Event planners know that the design and set up of a room can have a profound impact. Therefore, rooms should be arranged and altered as needed to accommodate different types of events. If people are comfortable, they will have more fun, stay longer, and recommend your venue for future events.
Here are some tips on how to set up a room for two of the most common events — banquets and panel discussions.
Industry Tips You Should Know
Banquets and Dinner Parties
When planning your dinner party, consider the flow of the room. It’s important that serving staff can access tables without disrupting guests and that attendees can come and go from their tables with ease.
For this reason, among others, round tables are often preferred to long rectangles.
COMMON SET UP
This is a typical room set up for banquets and dinners held by community centers and small organizations. Although common, this setup doesn’t provide the best use of the space or offer the best experience for guests.
Due to the layout of the tables, guests can only talk to those seated directly in front of or next to them. It’s also difficult for guests to talk with those seated at other tables because they must walk all the way to one end of the table before crossing to another table.
Those who have attended dinners with this room setup likely remember it being noisy and difficult to hear the person sitting across the table. That’s because everyone is facing one of two directions, so conversation isn’t dispersed throughout the room. The placement of the banquet tables is also not ideal because those at the back of the room must walk a long way to get to the food.
RECOMMENDED SET UP
A more practical setup uses round tables spaced throughout the room. This way, guests can converse with everyone at their table (up to 10 people) instead of just a few people.
It’s also easier to mingle with those at other tables. In this room layout, the banquet tables are also more accessible, especially if the food is put against a center wall instead of at one end.
In addition, the room will be less noisy and dinner conversation will be easier because people are facing in several different directions and sound is dispersed throughout the room.
Ensure there are at least four feet between each table to allow guests to move about the room comfortably. There should be 24 inches of open space behind each chair when it’s pushed out so that guests and serving staff can move freely without bumping the backs of chairs.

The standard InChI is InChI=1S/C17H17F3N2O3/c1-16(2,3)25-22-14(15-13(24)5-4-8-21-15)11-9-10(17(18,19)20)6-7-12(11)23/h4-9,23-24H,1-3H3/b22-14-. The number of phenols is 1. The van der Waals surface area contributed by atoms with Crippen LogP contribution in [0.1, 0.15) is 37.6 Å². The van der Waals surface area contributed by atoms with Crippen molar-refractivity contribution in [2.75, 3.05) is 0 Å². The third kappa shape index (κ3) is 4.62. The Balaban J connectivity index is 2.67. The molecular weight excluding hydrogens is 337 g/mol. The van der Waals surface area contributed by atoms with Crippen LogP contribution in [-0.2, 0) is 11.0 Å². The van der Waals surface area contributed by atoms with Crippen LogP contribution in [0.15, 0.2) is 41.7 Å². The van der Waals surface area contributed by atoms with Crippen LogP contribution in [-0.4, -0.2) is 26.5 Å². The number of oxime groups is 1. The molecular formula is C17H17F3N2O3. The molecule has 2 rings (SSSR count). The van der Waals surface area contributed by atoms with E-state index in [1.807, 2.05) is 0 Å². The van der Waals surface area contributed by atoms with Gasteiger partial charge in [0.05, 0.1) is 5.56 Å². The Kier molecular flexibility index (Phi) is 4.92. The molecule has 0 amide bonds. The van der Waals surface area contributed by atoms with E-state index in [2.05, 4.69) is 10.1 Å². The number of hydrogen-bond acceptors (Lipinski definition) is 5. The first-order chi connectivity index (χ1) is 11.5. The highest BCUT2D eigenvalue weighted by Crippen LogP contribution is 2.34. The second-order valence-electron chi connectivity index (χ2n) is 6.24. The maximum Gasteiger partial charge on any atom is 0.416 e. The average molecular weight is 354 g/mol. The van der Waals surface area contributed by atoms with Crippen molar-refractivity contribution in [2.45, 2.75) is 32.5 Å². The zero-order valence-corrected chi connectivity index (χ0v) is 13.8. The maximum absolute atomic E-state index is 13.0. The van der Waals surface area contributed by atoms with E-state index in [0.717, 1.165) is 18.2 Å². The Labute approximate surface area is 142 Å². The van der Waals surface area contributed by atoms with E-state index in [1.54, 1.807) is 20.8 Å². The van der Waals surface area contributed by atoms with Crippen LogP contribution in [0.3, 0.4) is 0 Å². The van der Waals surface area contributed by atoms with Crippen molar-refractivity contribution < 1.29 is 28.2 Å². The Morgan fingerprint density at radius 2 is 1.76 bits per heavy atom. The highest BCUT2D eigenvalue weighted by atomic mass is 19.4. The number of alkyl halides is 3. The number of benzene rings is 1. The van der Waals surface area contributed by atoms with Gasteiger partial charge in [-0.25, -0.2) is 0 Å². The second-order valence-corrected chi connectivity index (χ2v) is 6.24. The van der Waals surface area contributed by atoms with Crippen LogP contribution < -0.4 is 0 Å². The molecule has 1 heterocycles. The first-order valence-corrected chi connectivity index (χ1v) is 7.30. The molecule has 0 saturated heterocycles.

Round tables often take up the same amount of square feet per person as rectangle tables. A 60” round table typically seats 8 people – just like a 30”x96” rectangle table – and both take up about 20 square feet.
With a panel of experts, you want to ensure they can address each other while still being visible to the audience. That’s why we recommend a unique layout.
COMMON SET UP
Many organizations set up panel discussions with the speakers seated in a straight line facing the audience. This makes it difficult for the panelists to see each other and most spend the discussion turned to one side or the other rather than facing the audience. This format also requires the moderator to sit on one end or the other which makes it difficult for him or her to see all the panelists.
RECOMMENDED SET UP
A better option is to put three tables in a U shape so that the panelists can talk directly to one another and still be visible to the audience. This set up might also put speakers at ease and help them feel like they are having a discussion or meeting with each other rather than being put on display. This also enables the participants to see the moderator better. The moderator can walk freely around the tables, stand to one side, or even stand in the middle of the tables.
If you have the technical capability, put a camera in the center of the tables and play real-time video on a screen so that audience members in the back can see the facial expressions of the speakers.
These tips can help you select the right furniture for your venue and design rooms that make your events more successful than ever.